James Painter, PhD, RD, has come up with a new, non-dieting approach to weight loss that he calls the "Pistachio Principle." He says his experiments have shown that people can consume fewer calories without consciously restricting themselves, and yet finish a meal feeling as satisfied and full as does the average American who consumes more calories.
Long-term failure of diets
As justification for the new direction he is taking, he cites the fact that all forms of dieting, including the Pritikin Principle®, the Atkins Diet®, and Weight Watchers®, have yielded poor long-term weight-loss results, and he points to rebound eating in response to feelings of deprivation as one probable reason for their failure.
To address weight issues from another direction, Painter, a professor and chair of the School of Family and Consumer Sciences at Eastern Illinois University, advocates a behavioral and environmental approach that he's developed.
How, you ask, can you have calorie reduction without a feeling of restriction or deprivation?
Why increase those feelings of deprivation?
According to Painter, Americans over the past decades haven't consciously set out to increase the amounts of fat, carbohydrates, or calories they eat--there's no grand plan afoot to gain lots of weight. And so, he questions why we would do an about-face and consciously restrict extra calories, thereby igniting feelings of deprivation.
In one of Painter's behavioral studies, subjects self-selected helpings of either shelled pistachios or those still in their shells. Since pistachios in shells take more effort and time to eat, the actual calories these subjects consumed were 50 percent less than those eaten by the shelled-nut group. And the upshot was, both groups felt equally satisfied with their portions, and equally full.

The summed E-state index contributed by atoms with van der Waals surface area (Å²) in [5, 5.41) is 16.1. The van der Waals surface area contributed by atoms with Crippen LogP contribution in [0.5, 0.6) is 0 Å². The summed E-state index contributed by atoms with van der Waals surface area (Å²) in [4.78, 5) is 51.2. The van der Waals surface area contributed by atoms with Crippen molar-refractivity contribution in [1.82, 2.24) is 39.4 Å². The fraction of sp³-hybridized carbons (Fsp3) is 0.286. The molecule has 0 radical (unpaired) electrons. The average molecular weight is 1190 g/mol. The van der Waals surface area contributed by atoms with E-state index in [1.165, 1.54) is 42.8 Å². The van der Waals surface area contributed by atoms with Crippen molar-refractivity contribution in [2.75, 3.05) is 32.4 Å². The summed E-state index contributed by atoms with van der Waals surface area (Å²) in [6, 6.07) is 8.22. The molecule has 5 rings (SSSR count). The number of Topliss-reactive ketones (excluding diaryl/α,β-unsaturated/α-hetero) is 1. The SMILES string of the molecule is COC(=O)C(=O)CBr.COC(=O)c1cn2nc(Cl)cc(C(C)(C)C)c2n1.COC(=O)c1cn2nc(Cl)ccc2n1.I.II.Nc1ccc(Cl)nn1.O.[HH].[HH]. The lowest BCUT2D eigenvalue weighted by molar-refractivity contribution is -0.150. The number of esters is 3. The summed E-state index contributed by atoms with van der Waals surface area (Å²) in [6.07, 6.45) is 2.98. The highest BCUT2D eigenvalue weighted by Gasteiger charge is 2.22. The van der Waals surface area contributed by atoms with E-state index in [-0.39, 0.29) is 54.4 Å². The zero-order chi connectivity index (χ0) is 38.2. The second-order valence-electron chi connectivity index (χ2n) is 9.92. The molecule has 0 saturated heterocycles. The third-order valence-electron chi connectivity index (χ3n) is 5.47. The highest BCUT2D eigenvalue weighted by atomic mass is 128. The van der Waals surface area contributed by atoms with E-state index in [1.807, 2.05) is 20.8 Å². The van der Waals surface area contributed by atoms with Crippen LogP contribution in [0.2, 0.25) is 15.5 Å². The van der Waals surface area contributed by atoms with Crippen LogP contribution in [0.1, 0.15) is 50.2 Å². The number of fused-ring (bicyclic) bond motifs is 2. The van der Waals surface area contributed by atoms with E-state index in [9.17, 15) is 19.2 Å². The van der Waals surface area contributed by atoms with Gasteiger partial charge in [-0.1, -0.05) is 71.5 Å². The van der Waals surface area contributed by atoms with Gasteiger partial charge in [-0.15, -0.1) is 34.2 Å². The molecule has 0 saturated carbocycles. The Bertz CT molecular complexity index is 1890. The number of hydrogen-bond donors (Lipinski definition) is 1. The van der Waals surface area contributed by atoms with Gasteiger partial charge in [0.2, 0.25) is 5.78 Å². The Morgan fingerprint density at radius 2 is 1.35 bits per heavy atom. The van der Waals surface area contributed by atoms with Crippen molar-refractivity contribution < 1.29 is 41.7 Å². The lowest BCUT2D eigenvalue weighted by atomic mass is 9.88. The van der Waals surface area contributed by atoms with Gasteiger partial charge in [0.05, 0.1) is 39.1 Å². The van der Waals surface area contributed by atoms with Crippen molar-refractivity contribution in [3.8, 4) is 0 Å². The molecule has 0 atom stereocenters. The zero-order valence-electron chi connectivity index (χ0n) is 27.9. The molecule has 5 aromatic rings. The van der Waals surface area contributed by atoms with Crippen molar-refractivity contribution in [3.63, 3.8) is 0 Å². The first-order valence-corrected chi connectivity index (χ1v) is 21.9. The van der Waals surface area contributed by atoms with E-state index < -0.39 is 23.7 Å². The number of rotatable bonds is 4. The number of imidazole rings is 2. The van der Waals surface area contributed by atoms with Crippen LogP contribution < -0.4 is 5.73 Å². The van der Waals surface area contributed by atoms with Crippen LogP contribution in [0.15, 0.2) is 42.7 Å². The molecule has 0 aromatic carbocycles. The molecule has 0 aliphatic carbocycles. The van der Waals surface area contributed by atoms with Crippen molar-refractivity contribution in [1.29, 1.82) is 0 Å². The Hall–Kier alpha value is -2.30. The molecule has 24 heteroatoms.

How you might put the Pistachio Principle to the test:
- Instead of drinking juices, where calories are quickly consumed, eat fresh fruit instead--a whole orange or tangerine, for example, eaten slowly and section-by-section after peeling it, takes longer to consume and has fiber you don't find in the juice.
- If you have a hankering for peanuts, go with shelled vs. unshelled.
- Try cutting up fresh fruits and veggies into much smaller pieces than you normally would and see how slowly you can eat them.
The bottom line is that it takes your brain 20 minutes to get the signal that you're full. The Pistachio Principle may slow your eating down to the point where you can feel that the stomach is full before you tuck into that second helping.
What do you think about the "Pistachio Principle"?